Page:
Remember, Part 2

Remember back when we could play outside morning till night? My favorite childhood years were the four years I lived on a street where nearly every house had a least one child. I was nine years old when we moved there, and I had about 15 friends within two years of my age.

One summer, the day began at around 7AM, when my friend Barbara came over and we had fried bologna sandwiches for breakfast. You remember, a slice of bologna with a hump in the middle from the frying, grease seeping into the soft white bread you could smoosh up into a pea-sized ball to use for bait (except for when you needed it flat for a sandwich).

And then we’d head outdoors for the rest of the day, joining the others in the game of the moment. Sometimes it was jacks, sometimes four-square, sometimes dodge ball or keep- away. I was a major tomboy and I liked to play Cowboys and Indians because I always got to play an Indian with the boys. They let me play because I could shoot my imaginary bow and arrow straighter than any of them.

But my favorite time was the evening. It started at dusk with an important ritual. Every night, as we all sat with our families at the dinner table, the street lights would come on. With some innate sixth sense given only to kids, we all knew just when those lights came on. A minute or two before, kids would jump up from the table, saying “I’ll be right back!” and run outside. Up and down the street, you’d hear the screen doors slam: Slap! Slap! Slap! We’d all run and put our hand on the nearest light pole so we were touching it when the light came on. (This was important, because if you weren’t touching the pole when the light came on, you were a monkey’s uncle.) Then “see you later,” and we went back in to finish dinner.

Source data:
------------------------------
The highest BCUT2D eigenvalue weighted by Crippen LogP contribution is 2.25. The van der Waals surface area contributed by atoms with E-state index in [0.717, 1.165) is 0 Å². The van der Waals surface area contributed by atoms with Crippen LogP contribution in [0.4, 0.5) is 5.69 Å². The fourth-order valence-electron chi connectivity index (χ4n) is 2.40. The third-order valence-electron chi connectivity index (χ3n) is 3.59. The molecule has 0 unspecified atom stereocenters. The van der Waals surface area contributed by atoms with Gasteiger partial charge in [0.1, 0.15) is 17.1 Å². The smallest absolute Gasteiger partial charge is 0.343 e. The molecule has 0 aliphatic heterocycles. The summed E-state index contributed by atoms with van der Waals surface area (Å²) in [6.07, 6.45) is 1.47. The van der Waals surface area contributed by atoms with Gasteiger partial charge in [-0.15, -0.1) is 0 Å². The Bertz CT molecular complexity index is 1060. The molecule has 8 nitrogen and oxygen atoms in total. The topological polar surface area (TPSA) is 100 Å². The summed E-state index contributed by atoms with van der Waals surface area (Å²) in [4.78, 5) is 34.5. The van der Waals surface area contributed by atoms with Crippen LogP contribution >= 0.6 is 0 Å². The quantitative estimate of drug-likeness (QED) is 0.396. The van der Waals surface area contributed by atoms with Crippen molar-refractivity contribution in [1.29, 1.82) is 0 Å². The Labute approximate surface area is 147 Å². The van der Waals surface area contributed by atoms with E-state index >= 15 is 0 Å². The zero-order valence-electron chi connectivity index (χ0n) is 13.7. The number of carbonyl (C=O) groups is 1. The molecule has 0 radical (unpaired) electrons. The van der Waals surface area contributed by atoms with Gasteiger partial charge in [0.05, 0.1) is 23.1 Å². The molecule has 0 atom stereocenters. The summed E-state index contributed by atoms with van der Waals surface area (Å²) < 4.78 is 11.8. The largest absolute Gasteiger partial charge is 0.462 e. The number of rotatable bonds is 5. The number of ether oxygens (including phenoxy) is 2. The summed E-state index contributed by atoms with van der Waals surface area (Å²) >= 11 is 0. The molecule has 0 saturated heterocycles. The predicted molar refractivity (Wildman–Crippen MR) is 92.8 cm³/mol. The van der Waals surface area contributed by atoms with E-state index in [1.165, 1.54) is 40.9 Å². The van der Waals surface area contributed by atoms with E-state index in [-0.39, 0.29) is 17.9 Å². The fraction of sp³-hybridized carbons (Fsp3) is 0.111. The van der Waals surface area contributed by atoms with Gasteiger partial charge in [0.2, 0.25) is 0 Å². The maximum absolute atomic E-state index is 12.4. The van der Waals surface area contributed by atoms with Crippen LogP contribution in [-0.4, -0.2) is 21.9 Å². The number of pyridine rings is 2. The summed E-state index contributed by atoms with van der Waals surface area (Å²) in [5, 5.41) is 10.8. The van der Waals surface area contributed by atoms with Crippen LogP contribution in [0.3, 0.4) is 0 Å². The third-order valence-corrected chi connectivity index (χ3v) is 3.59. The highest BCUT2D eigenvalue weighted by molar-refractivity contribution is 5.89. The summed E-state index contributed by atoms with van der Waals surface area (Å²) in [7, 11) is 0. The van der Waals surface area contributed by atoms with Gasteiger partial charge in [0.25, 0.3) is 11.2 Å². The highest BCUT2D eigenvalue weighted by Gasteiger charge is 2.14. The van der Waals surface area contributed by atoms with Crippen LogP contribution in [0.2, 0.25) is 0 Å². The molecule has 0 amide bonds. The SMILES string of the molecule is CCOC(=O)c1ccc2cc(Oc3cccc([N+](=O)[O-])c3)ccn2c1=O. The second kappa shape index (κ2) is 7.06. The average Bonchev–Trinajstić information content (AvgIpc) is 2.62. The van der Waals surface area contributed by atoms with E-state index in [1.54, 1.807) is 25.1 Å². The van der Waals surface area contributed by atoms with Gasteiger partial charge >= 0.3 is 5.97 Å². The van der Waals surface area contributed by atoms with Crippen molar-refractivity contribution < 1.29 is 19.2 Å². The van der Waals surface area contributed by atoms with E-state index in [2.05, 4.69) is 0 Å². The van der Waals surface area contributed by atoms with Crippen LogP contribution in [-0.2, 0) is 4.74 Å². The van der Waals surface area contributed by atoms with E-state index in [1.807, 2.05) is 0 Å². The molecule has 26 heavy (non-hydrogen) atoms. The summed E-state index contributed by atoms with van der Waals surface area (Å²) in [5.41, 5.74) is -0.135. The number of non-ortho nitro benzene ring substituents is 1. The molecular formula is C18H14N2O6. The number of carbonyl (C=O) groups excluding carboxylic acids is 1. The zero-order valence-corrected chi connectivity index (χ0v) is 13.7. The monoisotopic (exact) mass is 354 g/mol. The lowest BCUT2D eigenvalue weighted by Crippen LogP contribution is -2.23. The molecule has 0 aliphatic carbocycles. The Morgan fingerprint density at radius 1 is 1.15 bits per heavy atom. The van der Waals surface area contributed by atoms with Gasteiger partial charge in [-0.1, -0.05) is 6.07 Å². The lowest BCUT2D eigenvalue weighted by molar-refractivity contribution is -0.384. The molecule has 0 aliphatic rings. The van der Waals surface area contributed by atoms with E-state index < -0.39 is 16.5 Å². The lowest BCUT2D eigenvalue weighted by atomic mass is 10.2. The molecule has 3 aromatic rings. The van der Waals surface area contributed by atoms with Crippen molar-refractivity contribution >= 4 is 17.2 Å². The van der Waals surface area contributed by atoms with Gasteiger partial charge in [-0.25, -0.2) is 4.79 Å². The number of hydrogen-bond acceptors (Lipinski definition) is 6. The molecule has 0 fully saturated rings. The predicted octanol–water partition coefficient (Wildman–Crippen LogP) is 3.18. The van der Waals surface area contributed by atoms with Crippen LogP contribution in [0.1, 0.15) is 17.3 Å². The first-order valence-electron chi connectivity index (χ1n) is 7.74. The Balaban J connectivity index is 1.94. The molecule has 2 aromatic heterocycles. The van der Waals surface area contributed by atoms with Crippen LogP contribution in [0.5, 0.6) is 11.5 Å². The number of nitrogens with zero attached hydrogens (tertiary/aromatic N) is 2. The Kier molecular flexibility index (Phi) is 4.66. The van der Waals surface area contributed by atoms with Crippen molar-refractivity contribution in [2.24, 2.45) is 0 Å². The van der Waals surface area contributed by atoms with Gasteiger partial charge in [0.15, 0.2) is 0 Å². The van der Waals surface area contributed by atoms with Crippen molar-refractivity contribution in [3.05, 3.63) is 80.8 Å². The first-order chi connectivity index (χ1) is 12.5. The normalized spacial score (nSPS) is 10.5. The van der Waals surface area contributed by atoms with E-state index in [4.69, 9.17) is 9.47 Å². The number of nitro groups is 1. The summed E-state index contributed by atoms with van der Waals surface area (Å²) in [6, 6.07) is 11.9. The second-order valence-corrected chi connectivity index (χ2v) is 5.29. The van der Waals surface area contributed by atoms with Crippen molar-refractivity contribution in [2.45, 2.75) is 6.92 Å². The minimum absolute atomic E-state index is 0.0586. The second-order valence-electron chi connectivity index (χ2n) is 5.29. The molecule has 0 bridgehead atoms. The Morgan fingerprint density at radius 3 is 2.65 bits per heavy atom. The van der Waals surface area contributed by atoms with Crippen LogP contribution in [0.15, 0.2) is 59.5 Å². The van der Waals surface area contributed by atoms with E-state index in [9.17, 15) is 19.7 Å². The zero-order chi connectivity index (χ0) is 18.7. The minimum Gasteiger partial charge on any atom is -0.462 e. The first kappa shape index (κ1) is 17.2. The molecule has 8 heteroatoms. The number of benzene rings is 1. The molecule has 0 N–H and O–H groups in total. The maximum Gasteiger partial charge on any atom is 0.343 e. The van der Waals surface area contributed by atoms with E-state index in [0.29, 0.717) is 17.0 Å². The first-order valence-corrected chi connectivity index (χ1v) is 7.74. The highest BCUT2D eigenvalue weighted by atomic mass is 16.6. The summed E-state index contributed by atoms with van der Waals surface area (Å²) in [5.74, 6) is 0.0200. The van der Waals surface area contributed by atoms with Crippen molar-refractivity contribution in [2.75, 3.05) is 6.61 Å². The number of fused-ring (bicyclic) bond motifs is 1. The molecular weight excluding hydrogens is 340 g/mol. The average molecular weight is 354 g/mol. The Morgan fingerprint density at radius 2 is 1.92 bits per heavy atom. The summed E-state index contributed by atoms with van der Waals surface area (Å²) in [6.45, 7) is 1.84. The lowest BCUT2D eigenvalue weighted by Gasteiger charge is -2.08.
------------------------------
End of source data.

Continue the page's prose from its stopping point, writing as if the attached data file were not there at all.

After drying the dishes, we were back out, playing hide and seek in the shadows, or just laying on the warm sidewalk, looking up at the stars and sharing secrets. And if one happened to have a “boyfriend” or “girlfriend,” there might be someone to hold your hand.

Television? We didn’t need no stinkin’ television.

You remember.

Epilogue: I went back to that old neighborhood 30 years later. I found my initials still there, carved into the street light pole nearest my house.


  1. I was a tomboy too. Had only brothers and loved to ride my bike, skate, jump rope, play ball. We didn't have a TV until I was 10 so we just played. I loved your night light ritual! We didn't do that but we left the house in the morning and played with friends all day. My favorite place to live was a new housing project for 6 years with scads of kids! And I certainly do remember fried bologna sandwiches! How about fried spam ones?

  2. I went home again last January. I went to a lake where I spent my summers and boys used to hold my hand. I never miss TV, but I miss home. This reminded me. Lovely write, Patti.

  3. I think you're right. We ARE twins separated at birth.

  4. p.s. - Now that you've had "Nobody's Home" for a while, what kind of reactions have you had to it?

  5. oh i loved playing hide and seek at night. having a graveyard just down the hill mad it extra creepy too. love this...now can i have a fried blogna sandwich? smiles.

  6. Oh man! Fried bolgna sandwiches! Haven't done that in a while, heh...

    And you're right; we didn't need th' telly ;)


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